Tim Somerville moves up ahead of Rub at Haymarsh Hunt Club.
Tim Somerville moves up ahead of Rub at Haymarsh Hunt Club.

Ask most Michigan bird hunters about their sport and they’ll have two complaints: seasons start too late and end too early.

In reality, you wouldn’t want to get going much sooner; mid-September, when ruffed grouse season opens, seems to be about the right time to get afield for the fall, even a little early if you get a warming spell. And most guys don’t really want to go much past the January 1 close, when winter is upon us, either.

Still, there’s only three months—remember, bird seasons close for 16 days when firearms deer season arrives—to run your dogs.

Fortunately, hunters have an alternative: shooting preserves. Preserve season opens August 15 and runs through the end of April. That’s five full months of additional bird hunting for those guys who just can’t get enough.

A pheasant takes to the air at Haymarsh Hunt Club.
A pheasant takes to the air at Haymarsh Hunt Club.

I opened my bird season in the waning days of August this year at Haymarsh Hunt Club, a facility I’ve frequented on and off for about two decades now. My goal was simple; I wanted to get my dog some work before the official bird season opened and I wanted to do it where I knew he’d find some birds.

I met up with Tim Somerville, who’s been running the operation since his father-in-law—Bud Gummer, who founded the club in 1989—passed away in 2007. Somerville put three birds out for us and I asked him to tag along (with his shotgun) as I was manning the camera and wanted to concentrate more on shooting pixels than pellets.

Haymarsh is a big club—1,300 acres—spread over largely unimproved fields in Mecosta County, northeast of Grand Rapids. Unlike many of these shooting facilities, Haymarsh is not interspersed with small grain fields to concentrate birds. It is wild southern Michigan countryside, a mixture of grasses and forbs and wild flowers. Three of Haymarsh’s fields are enrolled in the Conservation Reserve Program and another one is a Wetland Reserve Program field. The bulk of Haymarsh’s 27 numbered fields are 40 acres, though a couple are half that size and a couple are bigger.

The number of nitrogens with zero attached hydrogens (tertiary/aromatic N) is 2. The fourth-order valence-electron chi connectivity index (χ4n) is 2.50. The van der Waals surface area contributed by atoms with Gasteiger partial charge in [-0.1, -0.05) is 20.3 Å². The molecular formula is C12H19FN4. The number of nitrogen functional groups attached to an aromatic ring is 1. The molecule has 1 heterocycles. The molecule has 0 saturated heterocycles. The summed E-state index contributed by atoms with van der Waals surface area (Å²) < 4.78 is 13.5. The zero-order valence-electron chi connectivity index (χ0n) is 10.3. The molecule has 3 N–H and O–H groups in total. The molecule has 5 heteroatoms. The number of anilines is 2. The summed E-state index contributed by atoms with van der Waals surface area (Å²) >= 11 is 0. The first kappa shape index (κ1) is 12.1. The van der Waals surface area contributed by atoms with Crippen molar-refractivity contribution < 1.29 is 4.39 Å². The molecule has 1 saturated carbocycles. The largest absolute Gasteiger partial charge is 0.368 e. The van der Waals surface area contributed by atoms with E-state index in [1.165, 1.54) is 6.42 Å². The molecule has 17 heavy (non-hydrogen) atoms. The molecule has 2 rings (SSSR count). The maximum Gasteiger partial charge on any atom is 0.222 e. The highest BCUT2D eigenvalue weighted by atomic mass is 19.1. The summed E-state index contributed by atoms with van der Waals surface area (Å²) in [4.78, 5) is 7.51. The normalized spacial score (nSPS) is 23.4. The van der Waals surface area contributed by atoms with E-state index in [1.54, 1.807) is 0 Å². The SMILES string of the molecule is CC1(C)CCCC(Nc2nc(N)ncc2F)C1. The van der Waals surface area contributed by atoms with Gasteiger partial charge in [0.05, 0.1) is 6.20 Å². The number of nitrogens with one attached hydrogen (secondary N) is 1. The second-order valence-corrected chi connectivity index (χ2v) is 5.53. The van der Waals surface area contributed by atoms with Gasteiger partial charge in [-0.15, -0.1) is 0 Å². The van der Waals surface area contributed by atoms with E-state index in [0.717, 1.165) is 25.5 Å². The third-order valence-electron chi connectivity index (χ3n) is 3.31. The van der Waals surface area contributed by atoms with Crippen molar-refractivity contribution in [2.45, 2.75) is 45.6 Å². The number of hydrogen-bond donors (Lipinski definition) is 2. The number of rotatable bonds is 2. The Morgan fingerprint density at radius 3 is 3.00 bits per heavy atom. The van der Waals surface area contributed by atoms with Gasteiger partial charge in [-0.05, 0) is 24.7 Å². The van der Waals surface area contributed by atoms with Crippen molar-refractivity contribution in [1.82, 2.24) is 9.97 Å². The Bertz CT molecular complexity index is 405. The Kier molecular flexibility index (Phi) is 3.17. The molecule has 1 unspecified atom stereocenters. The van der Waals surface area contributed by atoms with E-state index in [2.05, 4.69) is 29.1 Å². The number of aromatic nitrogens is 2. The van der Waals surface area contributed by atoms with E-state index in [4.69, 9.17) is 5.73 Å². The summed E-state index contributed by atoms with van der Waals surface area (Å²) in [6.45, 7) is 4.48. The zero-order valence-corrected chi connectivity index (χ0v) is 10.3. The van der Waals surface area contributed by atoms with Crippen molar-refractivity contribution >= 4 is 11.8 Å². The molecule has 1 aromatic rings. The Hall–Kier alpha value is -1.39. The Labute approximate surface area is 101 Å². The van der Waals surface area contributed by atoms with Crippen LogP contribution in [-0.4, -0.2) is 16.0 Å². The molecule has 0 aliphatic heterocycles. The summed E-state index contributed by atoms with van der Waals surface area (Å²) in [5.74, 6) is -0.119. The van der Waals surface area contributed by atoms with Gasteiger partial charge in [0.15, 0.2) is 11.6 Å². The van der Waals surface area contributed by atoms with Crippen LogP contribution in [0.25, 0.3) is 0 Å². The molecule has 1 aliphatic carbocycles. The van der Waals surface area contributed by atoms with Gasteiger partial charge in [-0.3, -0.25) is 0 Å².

The field Somerville chose for us had been improved, albeit accidentally; about a decade ago, it caught fire and about 35 acres of the 40 we were in burned, Somerville said. Otherwise, it looks very like an ordinary fallow field—goldenrod, milkweed, ragweed and even some cattails in a low-lying area.

Rub, my goofy English setter, went right to work and locked solid on a bird on the edge of the cattails. Somerville stepped in, flushed a rooster, and shot him.

We moved along to a more upland site that had a few autumn olives sprinkled in with the prairie grass—just like you see anywhere in southern Michigan. Rub again found the bird and did his job. And Somerville did his, too.

Tim Somerville shows Rub a pheasant.
Tim Somerville shows Rub a pheasant.

So, with a couple of photos already made and another bird out in the field, Somerville suggested I trade a Nikon for a Browning and he’d take over camera duties. Fair enough. But—wouldn’t you know?—we never did find that last bird. It had warmed up significantly that morning, into the mid 80s by 10 a.m., and the dew had completely evaporated, making scenting conditions tough. So much for the idea that shooting preserves are nothing more than simple killing fields, eh?

“You can see why we don’t do a lot of hunting in August,” Somerville said.

When we arrived back at the club house, I casually mentioned to Somerville that the wild goldenrod field reminded me of the kind of fields I hunted for pheasants when I was lad. Somerville smiled and tossed me a flyer for the hunt club, the cover of which read:

I want bird hunting to be like it was when I was a boy.
–Bud Gummer

I guess ol’ Bud had gotten his wish.

“We hear a lot of that,” Somerville said. “The demographic that we’re looking for is Joe Average, who enjoys hunting.

Tim Somerville shows off a rooster.
Tim Somerville shows off a rooster.

“And we’re all dog people now,” he continued. “We used to have people come out here who had no concept of hunting with a dog, but now almost all of our members own dogs that they hunt over.”

Because of its size, Haymarsh can often accommodate large parties or groups who make a rather spur of the moment decision to do some shooting, Somerville said, though advanced planning is always preferred.

“Occasionally, the week between Christmas and New Year, when a whole lot of people are out of work, can get pretty crowded,” Somerville said. “And we have a lot of people come out on Martin Luther King Day—when guys have the day off work and it’s getting later in the season. But other than that it’s usually not crowded, though that year the Lions were 0-16 we had a lot of people coming out on Sundays.”

Like many other shooting preserves, Haymarsh has a sporting clays course, and has nice facilities for European-style shoots. If you’re looking for gourmet dining as part of the experience, Haymarsh isn’t that kind of club. But if you’re seeking a place to work your dog in a natural setting that mimics traditional southern Michigan pheasant hunting, Haymarsh fits the bill. You can reach Somerville at (989) 352-7050.

Visit our Pure Michigan page for more Michigan articles!

For more information on Michigan hunting go to michigan.orgClick here to purchase a Michigan hunting license online.

Images by Bob Gwizdz

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